Monarch butterflies are in serious danger
TOTAL MONARCH BUTTERFLY NUMBERS HAVE BEEN REDUCED BY A BILLION BUTTERFLIES
Brower said in order to bring the monarch population up to a safe number, more than a billion milkweeds need to be planted. There are various groups involved with the effort to help the monarch population, including Monarch Joint Venture, which is a partnership of federal and state agencies, non-governmental organizations and academic programs working together to support and coordinate efforts to protect the monarch migration across the lower 48 states.
We need to preserve the places monarchs need to live
california used to play a large role in migration as well where they go and stay by the ocean over winter but so many have been wiped out, not many left. Want to bring them back again for all of us to enjoy!
PESTICIDES ARE THE ROOT CAUSE OF THE BUTTERFLY
AND BEE COLONY DISAPPEARANCE
Friends of the Earth research found that 51% of plants sold to consumers at a range of garden centres across the United States and Canada were contaminated with neonics–
The high percentage of contaminated plants…and their neonicotinoid concentrations suggest that this problem is widespread, and that many home gardens have likely become a source of exposure for bees. The results indicate that neonicotinoids occur in both flowers and in stems and leaves, with some samples having higher concentrations in flowers than greenery and other samples showing the reverse.
Nurseries commonly apply systemic pesticides as soil injections, granular or liquid soil treatments, foliar sprays (applied to leaves), and seed treatments. Water-soluble pesticides are readily absorbed by plant roots and transported systemically in the plant’s vascular system to other portions of the plant, including roots, pollen and nectar, leaves, stems, and fruit.This systemic action results in the exposure of beneficial, non-target insects such as bees to potentially lethal doses of these pesticides.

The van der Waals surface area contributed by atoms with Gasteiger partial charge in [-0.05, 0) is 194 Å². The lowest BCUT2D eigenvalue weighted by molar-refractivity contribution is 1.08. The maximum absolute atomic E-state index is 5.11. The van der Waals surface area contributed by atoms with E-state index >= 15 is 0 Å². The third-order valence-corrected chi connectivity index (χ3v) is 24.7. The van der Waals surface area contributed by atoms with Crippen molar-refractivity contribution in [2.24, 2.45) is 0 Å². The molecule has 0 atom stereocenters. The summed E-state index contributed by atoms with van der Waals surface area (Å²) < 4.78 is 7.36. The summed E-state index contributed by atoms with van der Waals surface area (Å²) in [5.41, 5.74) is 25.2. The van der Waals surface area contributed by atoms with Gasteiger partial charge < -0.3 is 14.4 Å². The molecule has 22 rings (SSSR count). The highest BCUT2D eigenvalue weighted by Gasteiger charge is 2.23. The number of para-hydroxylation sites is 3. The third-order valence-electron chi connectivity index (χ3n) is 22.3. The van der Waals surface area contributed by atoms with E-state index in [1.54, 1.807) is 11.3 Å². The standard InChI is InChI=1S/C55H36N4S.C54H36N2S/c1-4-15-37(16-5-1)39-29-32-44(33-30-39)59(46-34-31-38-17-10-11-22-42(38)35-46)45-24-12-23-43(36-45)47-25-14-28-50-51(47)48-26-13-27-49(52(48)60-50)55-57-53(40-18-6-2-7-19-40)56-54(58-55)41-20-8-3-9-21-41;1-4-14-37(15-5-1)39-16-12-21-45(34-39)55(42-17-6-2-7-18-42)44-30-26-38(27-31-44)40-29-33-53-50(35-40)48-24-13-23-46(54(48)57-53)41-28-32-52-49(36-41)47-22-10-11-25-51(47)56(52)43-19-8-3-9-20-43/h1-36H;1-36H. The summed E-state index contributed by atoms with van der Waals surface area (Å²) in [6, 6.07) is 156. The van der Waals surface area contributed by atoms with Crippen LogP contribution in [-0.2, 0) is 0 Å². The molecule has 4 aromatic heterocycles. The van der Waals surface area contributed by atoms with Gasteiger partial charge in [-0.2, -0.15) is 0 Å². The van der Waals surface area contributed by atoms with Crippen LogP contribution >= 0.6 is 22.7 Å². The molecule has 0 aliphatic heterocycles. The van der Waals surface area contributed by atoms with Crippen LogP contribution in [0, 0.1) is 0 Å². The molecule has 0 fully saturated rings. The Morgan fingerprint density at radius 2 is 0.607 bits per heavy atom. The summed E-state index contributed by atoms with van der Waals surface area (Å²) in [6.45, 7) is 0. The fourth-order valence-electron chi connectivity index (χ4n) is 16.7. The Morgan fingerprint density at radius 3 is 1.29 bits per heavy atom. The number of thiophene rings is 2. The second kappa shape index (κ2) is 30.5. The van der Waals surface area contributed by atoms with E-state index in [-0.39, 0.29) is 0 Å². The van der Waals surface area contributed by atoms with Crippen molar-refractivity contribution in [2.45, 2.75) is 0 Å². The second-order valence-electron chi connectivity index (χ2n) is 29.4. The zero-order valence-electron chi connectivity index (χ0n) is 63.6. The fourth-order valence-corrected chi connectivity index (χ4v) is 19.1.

This human health risk assessment for imidacloprid was conducted because adverse effects on the liver and the thyroid gland were observed following subchronic and chronic exposures. This Risk Characterization Document (RCD) evaluated the potential health hazard from exposure to imidacloprid residues in the food and drinking water. The exposures from ambient air, occupational activities and residential uses of imidacloprid, as well as aggregate exposures from various combined scenarios, will be subsequently evaluated in an addendum to this RCD. The toxicological profile was based on studies on file at the DPR, which were submitted for fulfilling the pesticide registration data requirements under the California Birth Defect Prevention Act of 1984 (SB 950). Published experimental data were also used to characterize the imidacloprid toxicity. Relevant publications were searched from the electronic databases at the National Center for Biotechnology Information (NCBI, http://www.ncbi.nlm.nih.gov/entrez/query.fcgi; http://toxnet.nlm.nih.gov/). The most recent database search was conducted in November 2004, and the document was updated accordingly.